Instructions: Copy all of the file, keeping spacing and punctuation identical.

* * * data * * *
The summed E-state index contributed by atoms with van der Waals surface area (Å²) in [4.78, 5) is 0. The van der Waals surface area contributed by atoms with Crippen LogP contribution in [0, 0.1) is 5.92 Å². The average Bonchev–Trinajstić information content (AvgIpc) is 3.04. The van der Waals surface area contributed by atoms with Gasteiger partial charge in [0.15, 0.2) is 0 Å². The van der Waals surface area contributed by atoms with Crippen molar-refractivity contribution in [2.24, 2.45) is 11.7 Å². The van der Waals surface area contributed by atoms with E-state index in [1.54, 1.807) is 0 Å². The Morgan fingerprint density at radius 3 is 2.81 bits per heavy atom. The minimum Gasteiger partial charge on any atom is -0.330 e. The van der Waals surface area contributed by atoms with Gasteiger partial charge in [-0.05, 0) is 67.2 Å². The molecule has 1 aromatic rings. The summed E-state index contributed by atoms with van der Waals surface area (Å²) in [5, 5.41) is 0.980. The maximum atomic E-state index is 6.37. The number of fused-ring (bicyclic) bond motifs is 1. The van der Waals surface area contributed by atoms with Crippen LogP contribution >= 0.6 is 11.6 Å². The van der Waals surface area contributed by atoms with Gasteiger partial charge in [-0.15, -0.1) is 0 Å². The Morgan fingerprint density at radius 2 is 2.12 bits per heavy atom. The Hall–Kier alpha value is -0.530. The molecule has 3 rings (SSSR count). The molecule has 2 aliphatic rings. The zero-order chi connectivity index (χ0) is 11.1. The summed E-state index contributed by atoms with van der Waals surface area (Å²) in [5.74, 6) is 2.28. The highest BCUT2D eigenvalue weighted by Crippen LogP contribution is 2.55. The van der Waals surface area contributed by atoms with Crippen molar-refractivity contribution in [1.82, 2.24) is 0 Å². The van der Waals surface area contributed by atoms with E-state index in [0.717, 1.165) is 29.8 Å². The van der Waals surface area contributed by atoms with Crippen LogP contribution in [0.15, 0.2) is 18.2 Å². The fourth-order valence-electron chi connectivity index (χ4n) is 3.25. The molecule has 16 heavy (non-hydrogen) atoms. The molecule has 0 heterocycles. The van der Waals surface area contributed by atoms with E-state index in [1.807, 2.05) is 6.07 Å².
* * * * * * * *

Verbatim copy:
The summed E-state index contributed by atoms with van der Waals surface area (Å²) in [4.78, 5) is 0. The van der Waals surface area contributed by atoms with Crippen LogP contribution in [0, 0.1) is 5.92 Å². The average Bonchev–Trinajstić information content (AvgIpc) is 3.04. The van der Waals surface area contributed by atoms with Gasteiger partial charge in [0.15, 0.2) is 0 Å². The van der Waals surface area contributed by atoms with Crippen molar-refractivity contribution in [2.24, 2.45) is 11.7 Å². The van der Waals surface area contributed by atoms with E-state index in [1.54, 1.807) is 0 Å². The Morgan fingerprint density at radius 3 is 2.81 bits per heavy atom. The minimum Gasteiger partial charge on any atom is -0.330 e. The van der Waals surface area contributed by atoms with Gasteiger partial charge in [-0.05, 0) is 67.2 Å². The molecule has 1 aromatic rings. The summed E-state index contributed by atoms with van der Waals surface area (Å²) in [5, 5.41) is 0.980. The maximum atomic E-state index is 6.37. The number of fused-ring (bicyclic) bond motifs is 1. The van der Waals surface area contributed by atoms with Crippen LogP contribution >= 0.6 is 11.6 Å². The van der Waals surface area contributed by atoms with Gasteiger partial charge in [-0.15, -0.1) is 0 Å². The Morgan fingerprint density at radius 2 is 2.12 bits per heavy atom. The Hall–Kier alpha value is -0.530. The molecule has 3 rings (SSSR count). The molecule has 2 aliphatic rings. The zero-order chi connectivity index (χ0) is 11.1. The summed E-state index contributed by atoms with van der Waals surface area (Å²) in [5.74, 6) is 2.28. The highest BCUT2D eigenvalue weighted by Crippen LogP contribution is 2.55. The van der Waals surface area contributed by atoms with Crippen molar-refractivity contribution in [1.82, 2.24) is 0 Å². The van der Waals surface area contributed by atoms with E-state index in [0.717, 1.165) is 29.8 Å². The van der Waals surface area contributed by atoms with Crippen LogP contribution in [0.15, 0.2) is 18.2 Å². The fourth-order valence-electron chi connectivity index (χ4n) is 3.25. The molecule has 16 heavy (non-hydrogen) atoms. The molecule has 0 heterocycles. The van der Waals surface area contributed by atoms with E-state index in [1.807, 2.05) is 6.07 Å².